When I first took a yoga class, it was in Santa Cruz California, and was suitably New Age for its hippy beach town locale. Although we did many of the classic poses and vinyasas, we also spent one entire class massaging our abdominals because un-knotting our internal organs would help us fight off colds. The instructor was spectacularly lithe and athletic, with lean, tight muscles that would allow him to writhe his body into all manner of unnatural positions, but he also said things that made the scientist in me squirm. Yoga is about stillness; squirming is bad.
When I took my first yoga classes at the Sports Club LA, a fancy gym here in NYC, I was introduced to a different class of catty yoga instructor. There were two of these, one of whom is no longer teaching, another who is. Apparently in this style of class it was Ok for the instructor to mutter things such as, “you, over there, your not being present is ruining it for all of us” and to audibly scoff at people attempting poses, adding “if you can’t do it, as most of you I see can’t, don’t even try”. There was also a male instructor who once touched every single part of my body during Shavasana. As he instructed the class to relax first your toes, then your legs, then your arms, etc…, working slowly up to the face, he placed his hand on that part of my body. I was not at the front of the class, having placed myself unobtrusively in the middle, to the side, and so was shocked and horrified at the personal attention I was suddenly receiving, when not expecting it, with my eyes closed. As the rest of the class slowly relaxed, I was becoming tenser and tenser, wondering which part of my body would be bodily “relaxed” next.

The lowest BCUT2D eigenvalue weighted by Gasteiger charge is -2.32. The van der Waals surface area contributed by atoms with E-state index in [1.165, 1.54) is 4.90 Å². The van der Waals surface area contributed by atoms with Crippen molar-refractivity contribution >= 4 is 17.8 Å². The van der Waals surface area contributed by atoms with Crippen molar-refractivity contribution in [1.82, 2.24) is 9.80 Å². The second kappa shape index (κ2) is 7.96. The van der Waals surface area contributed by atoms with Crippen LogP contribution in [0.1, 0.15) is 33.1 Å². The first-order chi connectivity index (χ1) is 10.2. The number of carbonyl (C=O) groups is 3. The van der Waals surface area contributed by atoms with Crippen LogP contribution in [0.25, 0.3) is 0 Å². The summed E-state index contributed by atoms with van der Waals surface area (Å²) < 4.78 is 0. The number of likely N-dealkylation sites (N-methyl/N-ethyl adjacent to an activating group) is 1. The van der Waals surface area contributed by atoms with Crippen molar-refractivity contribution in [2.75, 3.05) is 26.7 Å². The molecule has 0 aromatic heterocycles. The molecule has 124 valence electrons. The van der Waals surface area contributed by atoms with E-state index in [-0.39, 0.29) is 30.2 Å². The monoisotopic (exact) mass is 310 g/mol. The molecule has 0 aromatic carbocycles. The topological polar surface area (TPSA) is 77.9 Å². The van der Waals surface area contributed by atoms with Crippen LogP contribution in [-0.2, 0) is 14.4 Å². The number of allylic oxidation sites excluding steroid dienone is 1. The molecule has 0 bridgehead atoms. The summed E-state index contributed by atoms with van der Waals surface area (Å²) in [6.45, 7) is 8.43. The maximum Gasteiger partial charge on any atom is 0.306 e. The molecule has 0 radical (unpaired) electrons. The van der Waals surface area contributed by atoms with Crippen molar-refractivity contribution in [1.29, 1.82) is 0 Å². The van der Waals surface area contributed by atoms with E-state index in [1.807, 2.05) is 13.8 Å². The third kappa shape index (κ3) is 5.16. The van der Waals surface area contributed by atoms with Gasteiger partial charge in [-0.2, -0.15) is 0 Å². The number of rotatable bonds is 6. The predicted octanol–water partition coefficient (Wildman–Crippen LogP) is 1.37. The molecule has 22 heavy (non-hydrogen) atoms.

Finding the right yoga class for you is extremely important, because it truly is about more than just performing the moves. When I finally found my wonderful Monday night instructor (Angel), I learned how transcendent class can be when you are able to fully merge the movements with your breath. There is no question that controlled breath can have a myriad of physical effects on your body, including muscle relaxation and promoting a meditative state. When that breath is combined fluidly with strong, graceful movements, the benefits seem to outweigh those of the exercises themselves. Perhaps it is a coincidence of styles, but Angel’s timing works perfectly with my breathing, something I had never experienced in previous classes.
Her class is perfect for me because the movements are intense and she warms us up with a series of rapid Vinyasas that always get my heart rate up, even when I am in prime running shape. There is a combination of strengthening and stretching poses that allows me to get both a work out and the all to important stretching, too often neglected by runners, including myself. She also takes the meditative aspect seriously. After Shavasana I am often light-headed and surprisingly relaxed. Her voice is kind and soothing, but without being painfully New Age.
Quite simply, I love this yoga class, and this was where I was rushing off to rapidly on Monday evening when I snapped this shot in a open diner. After class I did three miles on the gym treadmill, where, quite disturbingly, my knee started to hurt. It was after Yoga, which can strain the knees; on the treadmill, which can mess up form, and without my brace. I plan to not make much of it– unless it continues of course.